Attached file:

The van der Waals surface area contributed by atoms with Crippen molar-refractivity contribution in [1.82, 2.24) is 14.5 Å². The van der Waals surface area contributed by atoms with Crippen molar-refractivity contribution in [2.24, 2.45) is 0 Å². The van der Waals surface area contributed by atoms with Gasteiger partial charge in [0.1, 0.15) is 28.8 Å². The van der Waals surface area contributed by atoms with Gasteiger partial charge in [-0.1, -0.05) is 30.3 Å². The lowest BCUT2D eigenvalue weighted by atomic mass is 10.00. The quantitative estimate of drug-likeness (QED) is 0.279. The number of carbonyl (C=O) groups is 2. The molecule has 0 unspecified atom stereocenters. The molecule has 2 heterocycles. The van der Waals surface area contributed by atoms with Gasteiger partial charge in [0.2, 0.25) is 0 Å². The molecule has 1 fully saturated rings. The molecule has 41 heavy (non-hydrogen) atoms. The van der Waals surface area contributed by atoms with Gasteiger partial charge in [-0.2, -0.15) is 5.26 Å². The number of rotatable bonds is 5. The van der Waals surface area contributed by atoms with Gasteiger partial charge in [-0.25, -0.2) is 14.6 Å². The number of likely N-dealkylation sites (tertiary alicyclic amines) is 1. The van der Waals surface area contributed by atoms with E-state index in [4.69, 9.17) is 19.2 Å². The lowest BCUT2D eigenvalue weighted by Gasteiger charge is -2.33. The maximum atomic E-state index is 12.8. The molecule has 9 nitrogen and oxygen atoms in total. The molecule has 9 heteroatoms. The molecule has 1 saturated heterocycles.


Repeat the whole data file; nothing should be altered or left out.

The van der Waals surface area contributed by atoms with Crippen molar-refractivity contribution in [1.82, 2.24) is 14.5 Å². The van der Waals surface area contributed by atoms with Crippen molar-refractivity contribution in [2.24, 2.45) is 0 Å². The van der Waals surface area contributed by atoms with Gasteiger partial charge in [0.1, 0.15) is 28.8 Å². The van der Waals surface area contributed by atoms with Gasteiger partial charge in [-0.1, -0.05) is 30.3 Å². The lowest BCUT2D eigenvalue weighted by atomic mass is 10.00. The quantitative estimate of drug-likeness (QED) is 0.279. The number of carbonyl (C=O) groups is 2. The molecule has 0 unspecified atom stereocenters. The molecule has 2 heterocycles. The van der Waals surface area contributed by atoms with Gasteiger partial charge in [0.2, 0.25) is 0 Å². The molecule has 1 fully saturated rings. The molecule has 41 heavy (non-hydrogen) atoms. The van der Waals surface area contributed by atoms with Gasteiger partial charge in [-0.2, -0.15) is 5.26 Å². The number of rotatable bonds is 5. The van der Waals surface area contributed by atoms with Gasteiger partial charge in [-0.25, -0.2) is 14.6 Å². The number of likely N-dealkylation sites (tertiary alicyclic amines) is 1. The van der Waals surface area contributed by atoms with E-state index in [4.69, 9.17) is 19.2 Å². The lowest BCUT2D eigenvalue weighted by Gasteiger charge is -2.33. The maximum atomic E-state index is 12.8. The molecule has 9 nitrogen and oxygen atoms in total. The molecule has 9 heteroatoms. The molecule has 1 saturated heterocycles.